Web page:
Housing, Land And Property Rights In South Africa And Canada

Yesterday and today, two peoples with a shared housing history.

This is part of a series that looks at housing and homelessness in South Africa and Canada. It might be a source of inspiration/direction for housing efforts in either or both countries. Both countries have made formal commitments to achieve the right to adequate housing. Readers elsewhere who are calling for a right to adequate housing may also find these posts useful.

Both South Africa and Canada share a history of policies and legislation that divided their country’s residents into distinct groups. The architects of Apartheid in South Africa studied Canada’s Indian Act and its reserve system. Both Apartheid and Indian Reserves have been linked with the denial of human rights. Both countries have made efforts to modify their governance systems. This post is about land title and land ownership reforms in South Africa.

South Africa embarked on a democratic system of governance starting in 1994. Apartheid was officially abandoned. The country’s new constitution promised secure tenure for all South Africans.

This affected hundreds of thousands of people who were not allowed to own land in the Apartheid era. In rural areas, there were complex systems of land use which had evolved over multiple generations (for example for farming or grazing). Under Apartheid, they were were not formally recognized.

Similarly, in urban areas many people lived in informal settlements where the ownership of the land was unclear.

In the democratic era, how would the government manage this challenge which affected so many people?

In 1996, The South Africa government passed legislation affirming the rights of unregistered users. With this basic protection, leaders set the stage for a new and more equitable system of property rights to be put in place.

Further evolution of the system has stalled, according to Rosalie Kingswill, who has studied evolution of land ownership in rural areas. Kingswill is based at the University of the Western Cape, in the Institute for Poverty, Land and Agrarian Studies.

Although there is a system of land registration, Kingswill reports that local people are often in conflict with local authorities over land rights. She argues that the conflicts expose weaknesses in the land registration system, which in turn constrain the country’s social and economic development. Among other things, it limits people’s ability to start businesses and to live in housing that is safe and affordable.

In rural areas, Kingswill recommends recognizing and integrating historic land customs and land use practices in the land registration system. She knows that sorting out the weaknesses of the registration system will take time and will be difficult. She also says that ignoring issues about land title and land use won’t make them go away.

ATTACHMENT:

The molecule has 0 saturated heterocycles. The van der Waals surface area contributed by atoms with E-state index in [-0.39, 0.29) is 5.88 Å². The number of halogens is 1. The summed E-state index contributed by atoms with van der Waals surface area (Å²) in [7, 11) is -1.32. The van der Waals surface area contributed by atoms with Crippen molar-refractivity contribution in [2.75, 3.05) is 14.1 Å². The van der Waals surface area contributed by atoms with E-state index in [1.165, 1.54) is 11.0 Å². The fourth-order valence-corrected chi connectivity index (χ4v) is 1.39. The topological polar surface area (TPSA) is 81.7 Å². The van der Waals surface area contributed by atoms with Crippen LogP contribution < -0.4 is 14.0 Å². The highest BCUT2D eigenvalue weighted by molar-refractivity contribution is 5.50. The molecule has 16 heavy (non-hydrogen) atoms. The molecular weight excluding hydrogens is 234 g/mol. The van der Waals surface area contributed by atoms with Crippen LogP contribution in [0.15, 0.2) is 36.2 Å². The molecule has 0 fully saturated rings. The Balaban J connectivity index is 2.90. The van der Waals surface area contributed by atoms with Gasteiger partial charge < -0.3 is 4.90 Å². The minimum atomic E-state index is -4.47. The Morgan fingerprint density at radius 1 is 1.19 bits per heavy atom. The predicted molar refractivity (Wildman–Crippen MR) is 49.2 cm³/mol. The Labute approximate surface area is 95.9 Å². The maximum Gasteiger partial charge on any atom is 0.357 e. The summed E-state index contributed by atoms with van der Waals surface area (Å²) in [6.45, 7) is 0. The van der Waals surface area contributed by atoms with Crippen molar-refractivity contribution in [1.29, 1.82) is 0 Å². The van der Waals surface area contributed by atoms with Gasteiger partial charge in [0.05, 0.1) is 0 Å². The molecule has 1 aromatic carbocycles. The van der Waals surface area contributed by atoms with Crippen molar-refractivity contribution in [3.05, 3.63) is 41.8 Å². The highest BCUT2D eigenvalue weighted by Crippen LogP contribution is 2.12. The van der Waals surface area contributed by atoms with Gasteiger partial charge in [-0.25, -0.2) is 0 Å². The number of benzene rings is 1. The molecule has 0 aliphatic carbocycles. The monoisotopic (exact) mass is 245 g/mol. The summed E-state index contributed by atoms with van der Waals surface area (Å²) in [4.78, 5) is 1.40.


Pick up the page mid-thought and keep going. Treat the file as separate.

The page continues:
Like South Africa, Canada has a democratic system of governance. Unlike South Africa, it retains Indian Reserves, which were created through Treaties. The Treaties apply to some of the area within Canadian borders.

Indigenous people in Canada have also pursued justice through the Canadian court system. Cases have been brought to enforce treaty rights and also to negotiate land claims in areas where there is no treaty. It can take decades before cases get heard.

Kingswill’s recommendations to study traditional land use patterns recall a commission of inquiry in Canada’s Northwest Territories, where there was no treaty or land claim. Thomas Berger, the commissioner, was appointed in 1974 to recommend one of two routes for a proposed natural gas pipeline.

To understand how the land was being used, Berger consulted with Indigenous people about local practices and mapped their use of the land. His 1997 report was instrumental in resuming land claims negotiations between the federal government and Indigenous people. You can read this brief account in the Canadian Encyclopedia: Berger Commission

Today, although South Africa and Canada have followed different paths, day to day experiences of people on the ground haven’t changed all that much.

Black people in South Africa have cleared the barrier of Apartheid but other obstacles remain. Housing in informal urban and rural settlements continues to be in poor condition, with limited access to safe drinking water and other basic necessities1. Much more needs to be done. Further reform to the land title system seems to be key.

In Canada, on a reserve and off, Indigenous people are more likely than non-Indigenous people to live in homes that are in need of major repair, overcrowded and expensive (relative to their income). As in South Africa, much more needs to be done, including  further reform to the land title system.   

You can read more about Rosalie Kingswill’s research in Econ 3×3: Land and property rights: ‘title deeds as usual’ won’t work

Here are titles of the posts in this affordablehousingaction.org series, which are being published this week:


  1. For a recent commentary, try: South Africa: Women’s Experience Of Post-Apartheid Development